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Thorold welcomes 'fantastic' new group of volunteer firefighters

Graduation ceremony was held Monday night for the new batch of volunteers; 'We rely on them to back up our staff and to be there for the city when they need them'

The Thorold Fire Services held a ceremony at Fire Station 2 in Allanburg for its 2022 graduating class of volunteer firefighters.

Eight men and one woman were officially handed their fire helmets Monday night and assigned to one of Thorold’s four fire stations.

Mayor Terry Ugulini, the city's CAO Manoj Dilwaria, Fire Chief Terry Dixon, and Captain of Training Mike Pittaway were on hand to deliver heartfelt speeches.

Throughout the ceremony, one thing was immediately clear: this new batch of volunteers share the most special bond.

“They just got along so well,” said Cpt. Pittaway, in an interview with ThoroldToday. “You tell them that they succeed by being teammates and they took it upon themselves. They were meeting and organizing. They were coming in early and working on a lot of little procedures and getting ready. It was fantastic. It made my job easy.”

The volunteer firefighter program has existed in Thorold since 2018. Every January, a new group of volunteers goes through a rigorous six month program to turn them into on-call firefighters.

“It’s a tough course,” Pittaway said. “We expect a lot out of them. We don’t accept mediocrity so there’s times where they do leave, where they know they’re coming back to redo something, and maybe didn’t leave feeling positive that time. They come back as a team and they make it work together.”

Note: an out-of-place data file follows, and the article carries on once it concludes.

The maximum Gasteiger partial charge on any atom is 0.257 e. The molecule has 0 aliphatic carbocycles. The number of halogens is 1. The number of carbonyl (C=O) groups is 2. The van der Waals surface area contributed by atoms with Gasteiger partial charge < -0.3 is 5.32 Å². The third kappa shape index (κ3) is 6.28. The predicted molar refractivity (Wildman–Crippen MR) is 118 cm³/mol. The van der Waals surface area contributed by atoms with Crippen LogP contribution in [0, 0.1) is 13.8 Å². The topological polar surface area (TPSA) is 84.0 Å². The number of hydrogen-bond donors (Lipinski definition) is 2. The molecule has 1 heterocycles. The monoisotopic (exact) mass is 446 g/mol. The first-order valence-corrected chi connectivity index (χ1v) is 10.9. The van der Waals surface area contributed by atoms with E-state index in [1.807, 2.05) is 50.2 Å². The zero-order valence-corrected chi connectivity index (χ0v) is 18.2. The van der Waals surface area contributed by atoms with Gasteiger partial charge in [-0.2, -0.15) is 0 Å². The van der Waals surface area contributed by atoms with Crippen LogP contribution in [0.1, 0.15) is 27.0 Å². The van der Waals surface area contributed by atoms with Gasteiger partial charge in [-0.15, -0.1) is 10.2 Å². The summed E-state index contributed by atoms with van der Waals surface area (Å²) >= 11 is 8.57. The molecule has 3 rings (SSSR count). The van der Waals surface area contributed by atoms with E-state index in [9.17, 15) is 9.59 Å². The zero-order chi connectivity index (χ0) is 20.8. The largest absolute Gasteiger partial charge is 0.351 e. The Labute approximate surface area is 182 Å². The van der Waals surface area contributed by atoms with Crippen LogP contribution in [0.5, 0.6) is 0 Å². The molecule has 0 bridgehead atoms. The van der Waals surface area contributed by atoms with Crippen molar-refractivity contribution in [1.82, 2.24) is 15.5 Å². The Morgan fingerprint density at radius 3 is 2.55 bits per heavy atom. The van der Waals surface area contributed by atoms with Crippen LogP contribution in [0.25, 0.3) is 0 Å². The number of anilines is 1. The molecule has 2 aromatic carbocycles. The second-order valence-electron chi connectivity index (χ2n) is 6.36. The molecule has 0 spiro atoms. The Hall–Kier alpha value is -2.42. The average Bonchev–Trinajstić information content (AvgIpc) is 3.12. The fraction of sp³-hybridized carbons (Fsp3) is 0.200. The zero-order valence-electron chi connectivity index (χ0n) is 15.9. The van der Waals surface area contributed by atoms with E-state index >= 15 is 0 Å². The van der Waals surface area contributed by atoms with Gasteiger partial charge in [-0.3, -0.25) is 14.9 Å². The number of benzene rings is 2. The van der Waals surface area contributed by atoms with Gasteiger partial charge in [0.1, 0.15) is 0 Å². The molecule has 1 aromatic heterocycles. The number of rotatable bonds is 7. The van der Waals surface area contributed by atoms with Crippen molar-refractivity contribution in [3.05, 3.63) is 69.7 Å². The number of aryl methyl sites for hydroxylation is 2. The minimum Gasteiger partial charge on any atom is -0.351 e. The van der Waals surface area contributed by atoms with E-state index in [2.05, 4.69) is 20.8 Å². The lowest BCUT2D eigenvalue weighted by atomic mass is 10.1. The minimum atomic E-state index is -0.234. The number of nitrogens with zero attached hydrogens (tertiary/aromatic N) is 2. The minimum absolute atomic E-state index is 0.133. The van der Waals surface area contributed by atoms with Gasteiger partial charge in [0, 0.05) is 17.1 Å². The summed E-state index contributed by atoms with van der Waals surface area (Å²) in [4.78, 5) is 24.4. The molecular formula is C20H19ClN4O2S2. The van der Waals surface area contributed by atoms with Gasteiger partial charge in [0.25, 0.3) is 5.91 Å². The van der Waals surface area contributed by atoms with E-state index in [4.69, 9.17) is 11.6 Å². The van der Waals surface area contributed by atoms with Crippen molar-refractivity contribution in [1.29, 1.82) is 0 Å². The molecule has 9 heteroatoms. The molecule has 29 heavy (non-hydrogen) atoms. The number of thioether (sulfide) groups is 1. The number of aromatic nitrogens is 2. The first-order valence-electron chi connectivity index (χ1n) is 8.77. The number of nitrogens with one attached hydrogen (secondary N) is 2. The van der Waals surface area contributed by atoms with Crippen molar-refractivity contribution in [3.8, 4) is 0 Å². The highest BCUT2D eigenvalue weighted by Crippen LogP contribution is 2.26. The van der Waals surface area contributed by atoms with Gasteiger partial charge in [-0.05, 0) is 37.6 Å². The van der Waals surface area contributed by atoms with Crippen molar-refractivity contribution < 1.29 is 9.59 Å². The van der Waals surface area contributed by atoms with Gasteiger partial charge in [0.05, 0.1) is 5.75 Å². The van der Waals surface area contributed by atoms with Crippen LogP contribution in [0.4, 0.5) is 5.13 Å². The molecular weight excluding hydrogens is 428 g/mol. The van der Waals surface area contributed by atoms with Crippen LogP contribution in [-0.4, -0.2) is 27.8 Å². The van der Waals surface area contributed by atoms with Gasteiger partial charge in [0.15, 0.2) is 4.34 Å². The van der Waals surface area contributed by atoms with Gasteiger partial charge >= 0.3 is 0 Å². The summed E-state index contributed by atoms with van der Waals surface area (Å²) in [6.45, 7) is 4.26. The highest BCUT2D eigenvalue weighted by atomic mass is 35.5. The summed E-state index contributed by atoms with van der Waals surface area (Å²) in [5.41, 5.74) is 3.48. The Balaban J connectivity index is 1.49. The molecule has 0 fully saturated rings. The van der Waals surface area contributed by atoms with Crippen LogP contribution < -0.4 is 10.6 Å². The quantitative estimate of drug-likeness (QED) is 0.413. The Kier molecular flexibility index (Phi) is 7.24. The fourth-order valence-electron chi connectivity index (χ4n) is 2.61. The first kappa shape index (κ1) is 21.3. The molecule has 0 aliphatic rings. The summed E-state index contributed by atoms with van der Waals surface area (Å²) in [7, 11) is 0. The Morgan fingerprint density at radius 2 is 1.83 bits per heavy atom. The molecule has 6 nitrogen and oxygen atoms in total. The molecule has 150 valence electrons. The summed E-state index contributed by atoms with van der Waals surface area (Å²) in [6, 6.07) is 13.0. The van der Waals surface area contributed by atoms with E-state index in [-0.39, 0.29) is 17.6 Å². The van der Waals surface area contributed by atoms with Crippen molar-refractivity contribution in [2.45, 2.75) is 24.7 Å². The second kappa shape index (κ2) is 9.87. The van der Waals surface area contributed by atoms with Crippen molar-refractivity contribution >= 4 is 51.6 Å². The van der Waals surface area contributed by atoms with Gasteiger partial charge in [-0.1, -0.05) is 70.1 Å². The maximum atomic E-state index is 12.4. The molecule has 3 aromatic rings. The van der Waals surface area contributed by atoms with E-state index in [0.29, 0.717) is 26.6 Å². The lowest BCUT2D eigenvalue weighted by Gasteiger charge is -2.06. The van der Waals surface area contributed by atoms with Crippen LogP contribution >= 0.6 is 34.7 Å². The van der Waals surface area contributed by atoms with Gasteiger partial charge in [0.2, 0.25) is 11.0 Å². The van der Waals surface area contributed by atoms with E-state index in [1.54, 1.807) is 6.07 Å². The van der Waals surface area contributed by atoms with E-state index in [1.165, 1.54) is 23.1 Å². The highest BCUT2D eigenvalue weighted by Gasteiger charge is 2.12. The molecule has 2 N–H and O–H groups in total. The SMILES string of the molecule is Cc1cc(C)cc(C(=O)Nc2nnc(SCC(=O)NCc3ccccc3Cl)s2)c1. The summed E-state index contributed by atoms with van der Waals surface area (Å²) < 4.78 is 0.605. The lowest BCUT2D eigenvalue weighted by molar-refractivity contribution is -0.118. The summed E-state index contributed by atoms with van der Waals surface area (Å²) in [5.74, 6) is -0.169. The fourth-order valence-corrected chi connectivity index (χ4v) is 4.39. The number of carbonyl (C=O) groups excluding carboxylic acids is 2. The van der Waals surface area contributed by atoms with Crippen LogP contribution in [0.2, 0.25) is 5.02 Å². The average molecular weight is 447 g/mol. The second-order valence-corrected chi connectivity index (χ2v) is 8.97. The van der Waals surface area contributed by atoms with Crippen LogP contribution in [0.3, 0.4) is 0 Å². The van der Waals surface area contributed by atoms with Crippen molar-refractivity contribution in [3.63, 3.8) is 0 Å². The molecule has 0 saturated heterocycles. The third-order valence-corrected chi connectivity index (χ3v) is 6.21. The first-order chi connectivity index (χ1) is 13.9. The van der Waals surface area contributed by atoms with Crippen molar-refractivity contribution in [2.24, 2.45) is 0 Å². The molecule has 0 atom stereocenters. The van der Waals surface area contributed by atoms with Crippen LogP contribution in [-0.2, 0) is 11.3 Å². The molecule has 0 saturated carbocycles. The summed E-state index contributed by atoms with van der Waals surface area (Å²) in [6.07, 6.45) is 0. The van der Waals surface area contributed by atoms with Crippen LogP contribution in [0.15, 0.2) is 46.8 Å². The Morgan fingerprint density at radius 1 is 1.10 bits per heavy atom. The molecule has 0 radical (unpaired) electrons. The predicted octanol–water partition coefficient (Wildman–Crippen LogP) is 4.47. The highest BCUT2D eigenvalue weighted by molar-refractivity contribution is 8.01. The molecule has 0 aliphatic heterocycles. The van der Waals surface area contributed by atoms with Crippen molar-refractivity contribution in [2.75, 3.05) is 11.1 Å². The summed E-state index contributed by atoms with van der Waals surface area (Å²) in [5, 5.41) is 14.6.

Fire Chief Terry Dixon is similarly impressed with the new batch of volunteers.

“It’s a good group of firefighters,” the chief told ThoroldToday. “They worked really hard. There’s always up and downs but they get it done. Firefighting is about repetition, it’s about knowing what to do. You don’t want to second-guess yourself.”

Volunteers firefighters are an essential part of the Thorold Fire Services, according to Dixon.

“We rely on the volunteers,” he says. “We rely on them to back up our staff and to be there for the city when they need them. The commitment means a lot.”

Even though the group now gets divided up between the four different fire stations in Thorold, Pittaway says they will be bonded for life.

“Some larger fire services there’s a disconnect where once they’re done training you don’t really see those members,” Pittaway says. “Due to the size we are, I still see these people at emergencies and weekly training. That’s the other side of it. There is no station one, two, three, or four. They’re all friends. They’re all the same. It’s great. That’s a side product of this recruitment class.”